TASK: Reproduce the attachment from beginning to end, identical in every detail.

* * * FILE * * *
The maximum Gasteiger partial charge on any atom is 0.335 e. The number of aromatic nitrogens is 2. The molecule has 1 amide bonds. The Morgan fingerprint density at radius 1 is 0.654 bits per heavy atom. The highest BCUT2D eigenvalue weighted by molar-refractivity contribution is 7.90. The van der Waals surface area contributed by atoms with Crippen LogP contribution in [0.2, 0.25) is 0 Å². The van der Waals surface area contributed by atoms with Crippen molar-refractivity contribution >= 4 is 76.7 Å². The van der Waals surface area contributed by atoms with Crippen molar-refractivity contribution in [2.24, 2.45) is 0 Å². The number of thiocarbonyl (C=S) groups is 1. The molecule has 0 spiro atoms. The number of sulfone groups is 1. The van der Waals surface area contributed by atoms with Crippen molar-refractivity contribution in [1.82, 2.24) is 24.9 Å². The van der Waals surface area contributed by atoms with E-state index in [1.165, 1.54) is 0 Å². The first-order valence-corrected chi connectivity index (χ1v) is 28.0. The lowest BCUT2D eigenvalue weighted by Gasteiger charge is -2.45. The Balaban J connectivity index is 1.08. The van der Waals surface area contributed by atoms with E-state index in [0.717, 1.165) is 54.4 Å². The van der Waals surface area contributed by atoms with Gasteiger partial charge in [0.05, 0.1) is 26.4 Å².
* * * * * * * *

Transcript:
The maximum Gasteiger partial charge on any atom is 0.335 e. The number of aromatic nitrogens is 2. The molecule has 1 amide bonds. The Morgan fingerprint density at radius 1 is 0.654 bits per heavy atom. The highest BCUT2D eigenvalue weighted by molar-refractivity contribution is 7.90. The van der Waals surface area contributed by atoms with Crippen LogP contribution in [0.2, 0.25) is 0 Å². The van der Waals surface area contributed by atoms with Crippen molar-refractivity contribution >= 4 is 76.7 Å². The van der Waals surface area contributed by atoms with Crippen molar-refractivity contribution in [2.24, 2.45) is 0 Å². The number of thiocarbonyl (C=S) groups is 1. The molecule has 0 spiro atoms. The number of sulfone groups is 1. The van der Waals surface area contributed by atoms with Crippen molar-refractivity contribution in [1.82, 2.24) is 24.9 Å². The van der Waals surface area contributed by atoms with E-state index in [1.165, 1.54) is 0 Å². The first-order valence-corrected chi connectivity index (χ1v) is 28.0. The lowest BCUT2D eigenvalue weighted by Gasteiger charge is -2.45. The Balaban J connectivity index is 1.08. The van der Waals surface area contributed by atoms with E-state index in [0.717, 1.165) is 54.4 Å². The van der Waals surface area contributed by atoms with Gasteiger partial charge in [0.05, 0.1) is 26.4 Å².